Thode aur thoughts on Paatal Lok!
Where do you stand on the 'art versus artiste' debate? I say, keep your morality; the loss is yours.
Any similarities to real persons is not coincidental. It is intentional." Thus cleverly begins Costa Gavras' Z that, as a French-Algerian film, was in many ways to the Oscars in 1970, what the Korean Parasite was in 2020 — nominated in both Best Film and Best Foreign Language categories, and having picked up the latter, besides bagging Best Editing Oscar from among Hollywood's A-list elite!
While equally a robust, dark political-thriller, why am I particularly mentioning Z in a post/piece on Paatal Lok? Because that's the movie the journalist-character plans to watch, with his "Anglo activist" type girlfriend Sara, on New Year's Eve, before he disappoints her, having bounced off to a pind in Punjab to be with the pir/seer, who guides his life.
No, you did not blink through that moment in Paatal Lok. It's there in Tarun Tejpal's book The Story Of My Assassins. The Amazon Prime series wholly omits this "sacred" aspect from the journalist's life, I'm assuming, to steer it clear from further comparisons with the equally expansive, dystopian Netflix India series, Sacred Games, based on Vikram Chandra's novel of the same name.
My copy of Chandra's novel is 900 pages; Tejpal's is 522 pages — am only addressing a pet peeve to do with books, which is that no one ever discusses/mentions it by the number of its pages, while the running time of a movie is inevitably everyone's paramount concern!
A fine web-series is the new novel, you can tell, as you watch Paatal Lok — so strong on sub-plot, neatly, patiently chapter-ised, although killing imagination for the reader (of course). For all Paatal Lok characters in the book — journalist, girlfriend Sara, wife Dolly, cop Hathi Ram, assassins Hathoda, Chakku, Tope, etc — the elaborate descriptions on the pages go to die with two-dimensional faces attached to names, and places, in a film/series, that is set in stone and set to motion at the same time.
This is probably why fans of a book rarely, if ever, are satisfied by its screen adaptation. Fans of a film, on the other hand, hardly ever visit, forget about devouring, the book it was based on! What's the point?
Yet both serve such different purposes. It's impossible to viscerally sense/feel the filth/depth/depravity/gratuitousness of crime/violence, for instance, with the same gravity as you experience it on screen. Those with issues with realism of violence on the screen itself, I suspect, would much rather live in denial. Or keep safe-distance through daily news that objectifies humans into statistics on crime.
The series Pataal Lok appears as a visual attempt to reverse just that. What about such scenes normalising/encouraging violence in society? We've been through this before. It's like blaming Hamlet for every time somebody kills his uncle. Where do I remember this analogy from? A column Tejpal wrote in Outlook from back when I was a kid.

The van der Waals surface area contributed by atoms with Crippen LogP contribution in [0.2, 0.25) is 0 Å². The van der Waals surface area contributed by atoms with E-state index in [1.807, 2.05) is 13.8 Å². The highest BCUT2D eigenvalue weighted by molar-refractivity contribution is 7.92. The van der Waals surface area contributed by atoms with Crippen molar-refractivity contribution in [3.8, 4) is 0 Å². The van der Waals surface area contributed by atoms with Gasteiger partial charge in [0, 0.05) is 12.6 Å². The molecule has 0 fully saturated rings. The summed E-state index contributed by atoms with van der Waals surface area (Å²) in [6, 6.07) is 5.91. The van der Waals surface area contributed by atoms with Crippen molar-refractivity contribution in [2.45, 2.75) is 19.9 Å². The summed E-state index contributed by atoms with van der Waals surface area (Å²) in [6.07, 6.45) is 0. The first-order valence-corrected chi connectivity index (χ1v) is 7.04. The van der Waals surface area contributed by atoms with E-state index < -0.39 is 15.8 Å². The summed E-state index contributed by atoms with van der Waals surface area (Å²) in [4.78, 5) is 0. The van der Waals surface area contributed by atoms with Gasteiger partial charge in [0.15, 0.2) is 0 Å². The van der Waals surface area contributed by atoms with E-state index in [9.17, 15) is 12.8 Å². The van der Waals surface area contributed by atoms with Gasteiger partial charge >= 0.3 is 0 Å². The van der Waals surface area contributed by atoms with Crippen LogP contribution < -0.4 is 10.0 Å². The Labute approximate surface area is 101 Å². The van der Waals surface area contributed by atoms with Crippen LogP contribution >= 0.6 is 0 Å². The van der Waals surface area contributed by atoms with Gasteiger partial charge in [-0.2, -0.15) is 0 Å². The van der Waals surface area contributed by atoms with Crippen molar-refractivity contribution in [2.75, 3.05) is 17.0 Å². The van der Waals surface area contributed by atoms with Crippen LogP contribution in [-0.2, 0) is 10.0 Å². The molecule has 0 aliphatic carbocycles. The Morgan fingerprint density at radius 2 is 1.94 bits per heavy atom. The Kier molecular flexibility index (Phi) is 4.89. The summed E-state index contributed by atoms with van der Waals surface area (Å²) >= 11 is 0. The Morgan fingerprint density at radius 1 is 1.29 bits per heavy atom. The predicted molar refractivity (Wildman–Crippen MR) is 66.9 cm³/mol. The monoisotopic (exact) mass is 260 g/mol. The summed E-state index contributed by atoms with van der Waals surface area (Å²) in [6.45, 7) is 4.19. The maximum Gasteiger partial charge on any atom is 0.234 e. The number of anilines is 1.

His book, as he couldn't have made it any clearer, is the story of his alleged assassins. While I continue with my stray thoughts, I suggest those who haven't seen Paatal Lok disembark at this point, and probably watch the show instead (spoiler alert).
The entire operation of nabbed hit-men and the exposed target in the series/book is a complete set-up — a trap of sorts put together by the deep-state/government, that primarily acts against its people through the police. And that it gets to lord over by winning people's trust/vote through an election! By all accounts, Tejpal's was apparently a true story. The state had put him under surveillance, to scare the shit out of him as a journalist, yes — but to settle an altogether separate score. with his supposed assassins elsewhere!
In fact, it's the same story of set-up and actual encounter that a top movie-star once told me about his alleged assassins from the '90s. The police-boss and a major minister informed him about them. Those guys were gunned down, a few days later, right outside his house, while he was abroad! What kinda assassins show up without even ascertaining their target's current location?
I felt Paatal Lok owes so much of its narrative skills/style to David Simon's HBO series The Wire — to think, that was 18 years ago! The level of filmmaking — especially the blocking in chase-sequences — is world-class. Its purpose, including performances, examining origins of crime, in terms of layer/depth is only a few feet short of Joker. But the fact is: If there was no The Story Of My Assassins, the book, there would not have been Paatal Lok, the series.
Tejpal, the author, is a rape-accused. This would've probably put people off, from delving into his art/writing. Which is totally unrelated to his crime. And that he deserves punishment for, once proven in a court of law. You can be moralistic about criminals, alleged or otherwise; and choose not to benefit from their works, in art, scholarship, and elsewhere. That's your loss.
And we can debate this forever. Or, you can totally be like the platform of a show, that picks up an author's work, but completely does not credit the original material, plus the creator — pleasing everyone in the bargain. Wah!
Mayank Shekhar attempts to make sense of mass culture. He tweets @mayankw14 Send your feedback to email@example.com
The views expressed in this column are the individual's and don't represent those of the paper
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